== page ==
What to do if you are experiencing a DDoS attack?


In today’s interconnected world, the Internet is essential to our personal and professional lives. It enables communication, access to information, and the functioning of businesses worldwide. However, with this reliance on the digital realm comes the risk of cyberattacks. One particularly disruptive cyberattack is a Distributed Denial of Service (DDoS) attack. These attacks can cripple websites, online services, and networks, causing downtime and financial losses.

If you’ve ever wondered what to do if you suspect you are experiencing a DDoS attack, this article is for you. We’ll guide you through the steps to take when faced with this menacing threat, from confirming the attack to deploying mitigations and protecting your network.

Confirmation of a DDoS Attack

DDoS attacks vary in duration and severity, but they all share common indicators that can help you confirm an attack is in progress. Here are some telltale signs:

  • Network Latency or Slow Performance: It could be a sign of a DDoS attack if you notice unusually slow network performance when accessing websites or opening files.
  • Sluggish Application Performance: Applications running on your network may become sluggish or unresponsive during an attack.
  • High Processor and Memory Utilization: Increased utilization of your server’s resources, such as CPU and memory, can signify a DDoS attack.
  • Abnormally High Network Traffic: Watch for a sudden surge in network traffic, especially if it’s unrelated to your regular traffic patterns.
  • Website Unavailability: If your website becomes unavailable or inaccessible to users, it may be under a DDoS attack.

If you suspect a DDoS attack based on these indicators, it’s crucial to act swiftly.

Contact the Appropriate Professionals

Once you’ve identified the signs of a DDoS attack, the next step is to contact the right technical professionals for assistance. Here’s what you should do:

  • Contact Your Internet Service Provider (ISP): Reach out to your ISP to check if there’s an outage on their end or if they are the target of the attack, making you an indirect victim. They can guide the best course of action.
  • Collaborate with Service Providers: Communicate your findings to service providers and work closely with them to better understand the attack. Their expertise can be invaluable in mitigating the threat.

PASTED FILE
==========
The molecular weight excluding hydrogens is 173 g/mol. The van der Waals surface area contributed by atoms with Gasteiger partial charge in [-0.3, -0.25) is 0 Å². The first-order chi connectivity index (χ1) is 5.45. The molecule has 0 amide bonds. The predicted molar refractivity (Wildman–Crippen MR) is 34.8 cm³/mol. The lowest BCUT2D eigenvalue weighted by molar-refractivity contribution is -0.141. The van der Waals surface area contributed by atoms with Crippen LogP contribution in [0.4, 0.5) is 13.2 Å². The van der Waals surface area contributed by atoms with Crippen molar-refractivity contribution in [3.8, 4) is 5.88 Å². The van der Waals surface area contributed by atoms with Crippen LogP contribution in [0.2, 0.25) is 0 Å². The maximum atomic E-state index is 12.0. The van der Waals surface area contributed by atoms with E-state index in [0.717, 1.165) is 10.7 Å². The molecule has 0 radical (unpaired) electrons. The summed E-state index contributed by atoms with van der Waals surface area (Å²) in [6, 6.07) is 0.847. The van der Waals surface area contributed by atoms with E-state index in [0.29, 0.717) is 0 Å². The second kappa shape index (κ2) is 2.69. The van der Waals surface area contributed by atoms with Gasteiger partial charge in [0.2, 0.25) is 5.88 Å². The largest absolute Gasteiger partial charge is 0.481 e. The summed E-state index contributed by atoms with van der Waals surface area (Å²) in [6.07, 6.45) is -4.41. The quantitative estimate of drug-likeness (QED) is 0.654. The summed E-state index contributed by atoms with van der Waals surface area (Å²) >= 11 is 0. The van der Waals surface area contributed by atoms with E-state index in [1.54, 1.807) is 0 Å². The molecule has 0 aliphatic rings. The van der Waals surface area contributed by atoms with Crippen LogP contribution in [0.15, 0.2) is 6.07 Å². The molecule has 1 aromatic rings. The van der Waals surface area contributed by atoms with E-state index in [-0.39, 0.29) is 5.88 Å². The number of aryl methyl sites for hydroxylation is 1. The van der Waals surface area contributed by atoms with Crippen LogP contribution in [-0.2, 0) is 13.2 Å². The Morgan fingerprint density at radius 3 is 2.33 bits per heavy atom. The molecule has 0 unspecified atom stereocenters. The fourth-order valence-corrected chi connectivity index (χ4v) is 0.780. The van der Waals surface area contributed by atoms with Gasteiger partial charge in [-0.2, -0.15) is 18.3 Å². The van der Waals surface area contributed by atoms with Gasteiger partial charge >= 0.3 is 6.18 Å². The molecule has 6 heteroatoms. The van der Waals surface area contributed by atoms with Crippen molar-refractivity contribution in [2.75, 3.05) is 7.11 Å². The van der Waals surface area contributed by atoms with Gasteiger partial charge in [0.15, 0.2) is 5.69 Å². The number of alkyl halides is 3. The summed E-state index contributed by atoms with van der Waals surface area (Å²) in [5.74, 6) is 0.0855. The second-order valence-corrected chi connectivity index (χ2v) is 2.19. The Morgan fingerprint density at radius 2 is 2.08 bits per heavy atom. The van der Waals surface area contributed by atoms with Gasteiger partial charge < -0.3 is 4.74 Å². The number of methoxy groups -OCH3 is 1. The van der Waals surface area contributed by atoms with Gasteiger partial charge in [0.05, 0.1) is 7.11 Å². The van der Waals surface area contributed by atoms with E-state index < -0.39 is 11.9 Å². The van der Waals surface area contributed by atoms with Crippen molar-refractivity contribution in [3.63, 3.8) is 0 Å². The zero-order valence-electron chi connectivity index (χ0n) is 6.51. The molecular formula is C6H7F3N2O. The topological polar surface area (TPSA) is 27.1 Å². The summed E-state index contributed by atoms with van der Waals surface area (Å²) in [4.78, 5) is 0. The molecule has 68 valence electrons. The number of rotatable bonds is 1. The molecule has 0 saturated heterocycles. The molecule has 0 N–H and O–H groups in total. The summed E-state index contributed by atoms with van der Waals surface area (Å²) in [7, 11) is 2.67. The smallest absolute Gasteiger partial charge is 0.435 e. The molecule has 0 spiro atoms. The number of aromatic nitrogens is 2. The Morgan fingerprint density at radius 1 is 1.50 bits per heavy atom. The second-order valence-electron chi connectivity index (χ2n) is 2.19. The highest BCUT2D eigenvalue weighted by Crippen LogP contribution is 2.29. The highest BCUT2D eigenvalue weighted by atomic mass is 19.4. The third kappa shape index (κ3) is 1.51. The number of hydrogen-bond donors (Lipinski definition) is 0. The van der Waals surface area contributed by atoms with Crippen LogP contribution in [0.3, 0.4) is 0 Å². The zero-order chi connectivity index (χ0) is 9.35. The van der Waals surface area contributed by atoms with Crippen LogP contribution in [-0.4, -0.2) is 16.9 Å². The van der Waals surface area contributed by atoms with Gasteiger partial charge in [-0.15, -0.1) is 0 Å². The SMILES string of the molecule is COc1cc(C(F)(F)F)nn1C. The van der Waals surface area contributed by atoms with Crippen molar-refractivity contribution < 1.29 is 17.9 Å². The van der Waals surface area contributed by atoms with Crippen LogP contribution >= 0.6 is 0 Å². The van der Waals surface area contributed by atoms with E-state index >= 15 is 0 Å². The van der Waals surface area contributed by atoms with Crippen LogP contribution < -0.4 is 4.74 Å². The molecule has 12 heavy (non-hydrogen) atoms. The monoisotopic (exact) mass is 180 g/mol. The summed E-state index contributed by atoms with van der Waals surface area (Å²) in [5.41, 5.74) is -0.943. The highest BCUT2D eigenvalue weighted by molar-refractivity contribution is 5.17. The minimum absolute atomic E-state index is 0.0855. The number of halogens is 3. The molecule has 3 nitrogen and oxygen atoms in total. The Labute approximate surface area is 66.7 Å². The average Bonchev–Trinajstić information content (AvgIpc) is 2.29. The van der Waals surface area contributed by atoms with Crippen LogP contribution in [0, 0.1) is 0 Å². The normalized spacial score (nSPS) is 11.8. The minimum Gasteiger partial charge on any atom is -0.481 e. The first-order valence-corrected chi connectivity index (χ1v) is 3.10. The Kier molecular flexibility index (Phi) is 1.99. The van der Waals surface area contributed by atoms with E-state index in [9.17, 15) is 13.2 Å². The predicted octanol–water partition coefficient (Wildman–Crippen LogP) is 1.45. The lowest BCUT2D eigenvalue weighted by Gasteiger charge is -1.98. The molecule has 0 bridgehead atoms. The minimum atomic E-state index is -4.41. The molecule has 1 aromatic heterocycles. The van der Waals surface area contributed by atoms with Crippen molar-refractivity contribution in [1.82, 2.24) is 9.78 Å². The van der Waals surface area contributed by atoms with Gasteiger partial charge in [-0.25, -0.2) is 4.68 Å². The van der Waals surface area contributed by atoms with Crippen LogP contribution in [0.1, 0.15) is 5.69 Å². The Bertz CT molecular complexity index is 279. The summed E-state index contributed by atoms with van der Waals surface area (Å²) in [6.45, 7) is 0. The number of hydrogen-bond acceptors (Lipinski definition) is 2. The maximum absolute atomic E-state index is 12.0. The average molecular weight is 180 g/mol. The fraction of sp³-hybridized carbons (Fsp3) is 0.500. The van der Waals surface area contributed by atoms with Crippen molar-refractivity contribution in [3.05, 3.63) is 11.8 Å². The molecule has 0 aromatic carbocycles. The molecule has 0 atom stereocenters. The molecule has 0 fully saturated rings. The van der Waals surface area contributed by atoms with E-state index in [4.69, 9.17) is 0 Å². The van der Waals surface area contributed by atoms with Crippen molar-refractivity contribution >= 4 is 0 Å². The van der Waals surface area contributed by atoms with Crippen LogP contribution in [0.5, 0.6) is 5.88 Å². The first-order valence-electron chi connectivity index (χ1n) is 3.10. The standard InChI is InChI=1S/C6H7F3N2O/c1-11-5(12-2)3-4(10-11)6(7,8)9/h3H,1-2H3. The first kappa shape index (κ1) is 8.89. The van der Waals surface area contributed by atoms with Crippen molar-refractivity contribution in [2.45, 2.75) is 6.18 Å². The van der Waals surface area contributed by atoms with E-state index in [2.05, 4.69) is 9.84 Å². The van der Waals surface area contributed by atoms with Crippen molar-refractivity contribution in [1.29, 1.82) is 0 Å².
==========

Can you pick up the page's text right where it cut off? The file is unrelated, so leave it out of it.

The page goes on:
Understanding the Nature of the Attack

Understanding the nature of the DDoS attack is crucial to effectively combat it. Here are steps to gain insights into the attack:

  • Identify Attack Patterns: Determine the range of IP addresses used in the attack and look for specific attacks against particular services or servers.
  • Correlate Data: Correlate server CPU and memory utilization with network traffic logs and application availability to pinpoint the attack’s impact.
  • Packet Captures (PCAPs): If possible, directly capture packets of the DDoS activity or collaborate with security/network providers to obtain PCAPs. Analyzing these can help verify if your firewall is blocking malicious traffic and allowing legitimate traffic.

Deploy Mitigations

Once you clearly understand the attack, it’s time to deploy mitigations. Work closely with your service providers to block the DDoS attacks. Consider these steps:

  • Provide Attacking IP Addresses to ISP: Share the attacking IP addresses with your ISP; they can implement restrictions to prevent further malicious traffic.
  • Firewall Logging: Enable firewall logging to track accepted and denied traffic, helping you identify the attack’s source.
  • Network Time Protocol (NTP) Filtering: To prevent your organization from becoming a reflector in a DDoS attack against others, disable the monlist command in NTP or ensure requests come from valid source addresses.
  • TCP Keepalive and Maximum Connection Configurations: Configure strict TCP Keepalive and maximum connection settings on all perimeter devices to enhance security.
  • Firewall Configuration: Configure firewalls to block inbound traffic from reserved, loopback, private, unassigned DHCP, TEST-NET, multicast, and experimental IP address ranges.

Remember to monitor network traffic after implementing firewall blocks to ensure legitimate traffic isn’t blocked.

Monitor Other Network Assets

During a DDoS attack, you must not lose sight of other network hosts, assets, or services. Attackers may use DDoS as a distraction to conduct secondary attacks. Continue monitoring attacked assets and be vigilant during recovery for any anomalies or signs of compromise.

A DDoS attack can disrupt your online presence and cause significant damage. However, by following these steps, you can effectively respond to and mitigate the impact of such an attack. Always remember that timely communication with your ISP and collaboration with service providers is key to defending against DDoS attacks and ensuring your network’s and online services’ resilience.